“In urban centres across Canada, housing inventory has failed to keep up with household formation,” continued Soper. “Chronic under-supply has created a robust pipeline of potential buyers that currently far outsizes the number of homeowners who may need to sell as a result of COVID-19 related job loss,” said Soper. “The price of condominiums, the sector hardest hit by the pandemic, has risen 5.3 per cent nationally compared to last year. When a landlord needs to sell a unit after young tenants move back to their parent’s home, and with fewer new immigrants or opportunities for short-term rental income, there are plenty of first-time buyers ready to seize the opportunity to get into the market.”
Competition amongst buyers in many regions is high. According to a recent Royal LePage Advisor Survey, during the month of September, 95.4 per cent of Royal LePage agents surveyed said detached houses in their region were attracting multiple offers and 54.1 per cent said that condominiums were attracting multiple offers. According to the national survey, 89.4 per cent of agents had to place at least two offers on behalf of their clients to purchase a home during the third quarter. Sixteen per cent had to place more than 5 offers. In Quebec, the proportion of agents that had to place more than 5 offers rose to 19.1 per cent, the highest in the country.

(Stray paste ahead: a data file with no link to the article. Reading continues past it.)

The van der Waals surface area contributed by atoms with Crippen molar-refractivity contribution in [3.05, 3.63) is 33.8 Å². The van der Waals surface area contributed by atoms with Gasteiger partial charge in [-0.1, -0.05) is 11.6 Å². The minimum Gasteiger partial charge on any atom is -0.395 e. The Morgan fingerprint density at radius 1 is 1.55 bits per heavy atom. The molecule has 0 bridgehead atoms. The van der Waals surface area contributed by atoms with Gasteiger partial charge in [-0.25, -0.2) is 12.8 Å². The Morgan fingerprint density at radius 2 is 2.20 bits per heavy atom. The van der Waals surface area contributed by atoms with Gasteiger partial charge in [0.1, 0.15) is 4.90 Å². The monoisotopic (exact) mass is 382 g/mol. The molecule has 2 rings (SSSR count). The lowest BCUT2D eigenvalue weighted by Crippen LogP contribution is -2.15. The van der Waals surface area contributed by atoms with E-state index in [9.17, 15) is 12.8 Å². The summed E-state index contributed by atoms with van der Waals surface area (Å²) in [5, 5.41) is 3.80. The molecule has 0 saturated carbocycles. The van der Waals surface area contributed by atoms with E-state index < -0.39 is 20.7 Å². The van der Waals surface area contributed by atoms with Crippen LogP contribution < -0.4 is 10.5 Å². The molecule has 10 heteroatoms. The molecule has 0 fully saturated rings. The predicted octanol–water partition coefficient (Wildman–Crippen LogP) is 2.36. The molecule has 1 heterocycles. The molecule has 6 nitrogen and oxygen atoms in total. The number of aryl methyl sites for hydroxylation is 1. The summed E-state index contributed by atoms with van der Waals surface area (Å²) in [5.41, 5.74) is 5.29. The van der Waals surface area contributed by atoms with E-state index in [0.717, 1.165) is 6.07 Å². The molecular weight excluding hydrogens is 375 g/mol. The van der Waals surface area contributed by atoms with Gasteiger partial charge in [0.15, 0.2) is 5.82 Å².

Nationally, real estate markets in Ontario and Quebec posted the highest price appreciation. Windsor reported the highest price gain in the third quarter as the aggregate price of a home rose 17 per cent year-over-year followed by Oshawa (15.0%), Kitchener/Water/Cambridge (13.9%), Hamilton (13.7%), and Mississauga (13.5%). In Quebec, the fastest appreciating regions were in the Greater Montreal Area, where the aggregate price of a home rose 12.5 per cent year-over-year in the third quarter driven by gains made in Montreal Northshore (13.4%), Montreal East (12.3%) and Montreal Centre (12.2%).
Royal LePage expects current regional price levels to be maintained for the remainder of the year. While the national aggregate home price rose 8.6 per cent year-over-year in the third quarter of 2020, Royal LePage is forecasting that the national aggregate home price will increase 7.0 per cent year-over-year to $693,000 in the fourth quarter of 2020. The decrease between Q3 2020 gains (8.6%) and the Q4 2020 forecast (7.0%) reflects a higher national home price in Q4 2019 ($647,310) compared to Q3 2019 ($637,884).